Postauricular reflexes elicited by soft acoustic clicks and loud noise probes: Reliability, prepulse facilitation, and sensitivity to picture contents

Rachel V. Aaron, Stephen D. Benning

Research output: Contribution to journalArticlepeer-review

Abstract

The startle blink reflex is facilitated during early picture viewing, then inhibited by attention during pleasant and aversive pictures compared to neutral pictures, and finally potentiated during aversive pictures specifically. However, it is unclear whether the postauricular reflex, which is elicited by the same loud acoustic probe as the startle blink reflex but enhanced by appetitive instead of defensive emotion, has the same pattern and time course of emotional modulation. We examined this issue in a sample of 90 undergraduates using serially presented soft acoustic clicks that elicited postauricular (but not startle blink) reflexes in addition to standard startle probes. Postauricular reflexes elicited by both clicks and probes correlated during food and nurturant contents, during which they were potentiated compared to neutral pictures, suggesting clicks effectively elicit emotionally modulated postauricular reflexes. The postauricular reflex was initially facilitated during the first 500 ms of picture processing but was larger during pleasant than neutral pictures throughout picture processing, with larger effect sizes during the latter half of picture processing. Across reflexes and eliciting stimuli, measures of emotional modulation had higher coefficient alphas than magnitudes during specific picture contents within each valence, indicating that only emotional modulation measures assess higher-order appetitive or defensive processing.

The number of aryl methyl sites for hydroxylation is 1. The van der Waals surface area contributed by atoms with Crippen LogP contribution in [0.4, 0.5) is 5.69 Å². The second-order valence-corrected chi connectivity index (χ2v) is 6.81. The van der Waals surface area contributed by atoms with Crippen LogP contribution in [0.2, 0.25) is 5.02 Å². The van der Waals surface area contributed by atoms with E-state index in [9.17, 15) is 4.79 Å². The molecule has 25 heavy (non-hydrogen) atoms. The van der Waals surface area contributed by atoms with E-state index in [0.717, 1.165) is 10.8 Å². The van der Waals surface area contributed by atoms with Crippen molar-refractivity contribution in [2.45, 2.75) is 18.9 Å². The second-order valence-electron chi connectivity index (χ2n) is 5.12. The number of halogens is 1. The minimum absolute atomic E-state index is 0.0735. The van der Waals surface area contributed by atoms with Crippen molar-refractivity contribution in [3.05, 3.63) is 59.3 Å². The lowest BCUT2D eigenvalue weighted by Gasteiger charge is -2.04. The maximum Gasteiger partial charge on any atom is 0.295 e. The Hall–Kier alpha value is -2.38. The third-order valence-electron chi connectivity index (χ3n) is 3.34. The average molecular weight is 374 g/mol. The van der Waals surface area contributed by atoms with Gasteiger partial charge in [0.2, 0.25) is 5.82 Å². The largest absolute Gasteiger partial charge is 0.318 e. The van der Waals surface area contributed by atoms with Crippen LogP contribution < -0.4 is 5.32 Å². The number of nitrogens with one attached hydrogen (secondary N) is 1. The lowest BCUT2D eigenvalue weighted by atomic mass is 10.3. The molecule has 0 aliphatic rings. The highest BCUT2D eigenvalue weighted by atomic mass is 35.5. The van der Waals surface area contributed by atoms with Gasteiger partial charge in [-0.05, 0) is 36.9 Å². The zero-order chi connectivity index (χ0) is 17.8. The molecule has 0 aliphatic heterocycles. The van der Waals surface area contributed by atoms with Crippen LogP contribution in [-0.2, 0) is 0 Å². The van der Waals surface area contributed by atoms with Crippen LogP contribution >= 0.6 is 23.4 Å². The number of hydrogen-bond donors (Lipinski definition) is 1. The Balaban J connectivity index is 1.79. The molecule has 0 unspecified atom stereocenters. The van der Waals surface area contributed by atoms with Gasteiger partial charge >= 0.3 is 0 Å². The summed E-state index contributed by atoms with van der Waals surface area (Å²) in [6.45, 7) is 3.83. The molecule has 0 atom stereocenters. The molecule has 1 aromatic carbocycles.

Original languageEnglish (US)
Pages (from-to)1900-1908
Number of pages9
JournalPSYCHOPHYSIOLOGY
Volume53
Issue number12
DOIs
StatePublished - Dec 1 2016
Externally publishedYes

Keywords

  • Emotion
  • Internal consistency
  • Postauricular reflex
  • Prepulse facilitation
  • Startle blink reflex
  • Time course

ASJC Scopus subject areas

  • Neuroscience(all)
  • Neuropsychology and Physiological Psychology
  • Experimental and Cognitive Psychology
  • Neurology
  • Endocrine and Autonomic Systems
  • Developmental Neuroscience
  • Cognitive Neuroscience
  • Biological Psychiatry

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